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The tobacco shop scandal and the election game

May 4th, 2013

An independent analyst writes that until the tobacco shop scandal emerged, Fidesz could set the political agenda. But as recent events have shown, it cannot feel safe. This is the kind of issue which can turn many voters against them, even a few days before the elections.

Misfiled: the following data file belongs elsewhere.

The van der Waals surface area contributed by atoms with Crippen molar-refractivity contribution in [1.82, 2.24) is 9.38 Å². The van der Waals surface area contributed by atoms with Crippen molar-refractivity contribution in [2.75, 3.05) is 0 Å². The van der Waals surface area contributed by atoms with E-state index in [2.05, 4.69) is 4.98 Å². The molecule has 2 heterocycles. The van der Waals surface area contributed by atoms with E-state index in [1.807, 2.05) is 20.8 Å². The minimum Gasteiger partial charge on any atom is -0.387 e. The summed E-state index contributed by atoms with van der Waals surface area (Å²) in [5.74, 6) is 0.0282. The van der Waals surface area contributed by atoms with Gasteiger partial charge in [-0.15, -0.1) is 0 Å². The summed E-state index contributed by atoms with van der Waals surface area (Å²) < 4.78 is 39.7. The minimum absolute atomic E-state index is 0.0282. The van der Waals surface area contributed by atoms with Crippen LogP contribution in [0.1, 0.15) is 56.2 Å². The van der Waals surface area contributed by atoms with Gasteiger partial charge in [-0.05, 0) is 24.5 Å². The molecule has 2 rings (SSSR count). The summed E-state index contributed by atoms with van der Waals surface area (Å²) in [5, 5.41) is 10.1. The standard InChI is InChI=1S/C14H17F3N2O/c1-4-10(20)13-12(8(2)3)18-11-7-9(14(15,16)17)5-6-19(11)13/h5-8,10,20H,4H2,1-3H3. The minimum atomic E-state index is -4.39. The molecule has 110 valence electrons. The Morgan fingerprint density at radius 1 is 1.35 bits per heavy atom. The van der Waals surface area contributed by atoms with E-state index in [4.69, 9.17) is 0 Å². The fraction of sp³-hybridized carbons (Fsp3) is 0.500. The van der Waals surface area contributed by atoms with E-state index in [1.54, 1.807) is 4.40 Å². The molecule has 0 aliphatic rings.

Gábor Török writes in his blog that until just a few days ago, Fidesz was undisturbed in setting the political agenda, first with the cap on utility costs (see BudaPost March 25) and then with the charges against former counter-espionage chief Sándor Laborc (who apparently requested a well-known figure in the criminal underworld to provide compromising data about right-wing politicians – see BudaPost, April 25). That has changed with the tobacco concession case (see BudaPost, April 29). This is exactly the kind of issue, he writes, that can have an immediate impact on voters’ preferences – just as lower utility tariffs plainly did. He finds it somewhat amusing that the opposition played no role whatsoever in the scandal; it was the media which uncovered suspicious cases of political influence around the tender. The same goes for a Fidesz MP who half beat his partner to death, then tried to explain that she had tripped over their blind dog. (The MP was forced to leave the Fidesz parliamentary group.) Such stories catch the voters attention far more than a complex (and indeed serious) issue, like the case of the security services colluding with a top criminal, Török remarks.

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